In his 1976 book America’s Third Century, British economist, editor, and futurist Norman Macrae posed the question: Would the United States follow the same cycle of rise and fall as its mother country did from 1815 to 1914, or would the 21st century be another American century that would make the British Empire look like “the fuse that lit the rocket?”
Given the 15 years America had just endured when he was writing, it was not a time of easy optimism about our future. A country marred by domestic unrest, political violence, foreign policy humiliation, political corruption, and economic stagnation did not sound much like a rocket ride. And Macrae’s little 116-page volume, which began as a long essay in what was then called the London Economist in the fall of the year before, could hardly be called optimistic. But it did point to reasons for hope.
One of Macrae’s biggest questions was whether Americans could again use our vast continental expanse to exploit technology in ways that other nations could not. Writing more than a decade before Cisco would ship its first router and 14 years before commercial dial-up online access, Macrae described a world in which those he called “brain workers” would be able to do their jobs from home. That, in turn, would give Americans more choices about where and how to live.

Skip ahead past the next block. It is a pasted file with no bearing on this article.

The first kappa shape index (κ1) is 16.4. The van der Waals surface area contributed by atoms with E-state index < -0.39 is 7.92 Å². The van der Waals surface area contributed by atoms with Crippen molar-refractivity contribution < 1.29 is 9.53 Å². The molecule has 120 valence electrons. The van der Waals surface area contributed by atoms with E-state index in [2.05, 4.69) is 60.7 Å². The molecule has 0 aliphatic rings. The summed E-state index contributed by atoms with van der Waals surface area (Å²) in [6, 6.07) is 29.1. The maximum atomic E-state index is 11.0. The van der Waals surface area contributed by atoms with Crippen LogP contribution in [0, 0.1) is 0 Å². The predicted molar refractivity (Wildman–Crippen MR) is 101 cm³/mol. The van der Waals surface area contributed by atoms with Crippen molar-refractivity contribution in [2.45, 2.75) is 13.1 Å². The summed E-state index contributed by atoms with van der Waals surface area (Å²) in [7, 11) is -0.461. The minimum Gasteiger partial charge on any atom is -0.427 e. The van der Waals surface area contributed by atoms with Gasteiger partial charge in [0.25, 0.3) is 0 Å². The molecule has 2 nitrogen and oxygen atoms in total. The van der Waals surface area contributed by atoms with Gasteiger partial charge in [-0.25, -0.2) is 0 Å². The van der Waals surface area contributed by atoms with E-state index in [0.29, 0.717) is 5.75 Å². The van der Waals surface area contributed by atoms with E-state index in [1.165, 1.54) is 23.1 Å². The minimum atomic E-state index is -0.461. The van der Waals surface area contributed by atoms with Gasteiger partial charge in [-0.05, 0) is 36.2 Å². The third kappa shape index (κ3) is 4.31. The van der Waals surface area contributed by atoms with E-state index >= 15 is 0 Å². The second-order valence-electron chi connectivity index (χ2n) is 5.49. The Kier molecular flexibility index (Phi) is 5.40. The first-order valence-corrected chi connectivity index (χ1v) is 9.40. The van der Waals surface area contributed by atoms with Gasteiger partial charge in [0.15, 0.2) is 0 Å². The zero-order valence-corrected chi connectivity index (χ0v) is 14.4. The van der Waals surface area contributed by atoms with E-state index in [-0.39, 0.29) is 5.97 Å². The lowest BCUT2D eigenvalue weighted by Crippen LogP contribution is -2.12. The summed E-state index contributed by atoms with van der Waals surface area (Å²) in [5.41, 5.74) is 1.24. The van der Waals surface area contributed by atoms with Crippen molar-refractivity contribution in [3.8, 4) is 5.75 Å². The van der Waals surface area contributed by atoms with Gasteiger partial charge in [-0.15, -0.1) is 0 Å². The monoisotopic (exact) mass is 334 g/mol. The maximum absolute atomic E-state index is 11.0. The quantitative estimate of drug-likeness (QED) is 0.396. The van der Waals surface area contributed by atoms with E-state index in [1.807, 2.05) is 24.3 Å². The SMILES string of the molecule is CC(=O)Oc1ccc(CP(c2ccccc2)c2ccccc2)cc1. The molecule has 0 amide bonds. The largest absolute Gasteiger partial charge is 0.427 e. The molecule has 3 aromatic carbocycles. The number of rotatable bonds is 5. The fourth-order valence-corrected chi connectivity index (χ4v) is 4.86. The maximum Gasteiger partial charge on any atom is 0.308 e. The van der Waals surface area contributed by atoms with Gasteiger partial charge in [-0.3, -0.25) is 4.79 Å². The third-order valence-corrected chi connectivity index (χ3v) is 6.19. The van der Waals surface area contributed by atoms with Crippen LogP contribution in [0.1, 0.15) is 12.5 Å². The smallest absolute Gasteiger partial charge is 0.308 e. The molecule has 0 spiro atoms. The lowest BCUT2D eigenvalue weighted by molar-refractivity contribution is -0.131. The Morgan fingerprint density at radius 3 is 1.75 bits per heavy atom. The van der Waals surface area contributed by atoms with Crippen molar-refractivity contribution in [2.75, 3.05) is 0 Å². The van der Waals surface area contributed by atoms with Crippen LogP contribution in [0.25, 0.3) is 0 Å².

The revolution he foresaw was born of “telecommunications allied with the computer” and predicted what must have sounded pretty wild in an era when a three-minute coast-to-coast call at off-peak hours was sold as a bargain at what would be $5.50 today.
“[Brain workers] are going to be able to stare into computer screens and communicate through them, from their own homes in pleasant parts of the world,” he wrote “with the cost of communication not depending on distance.”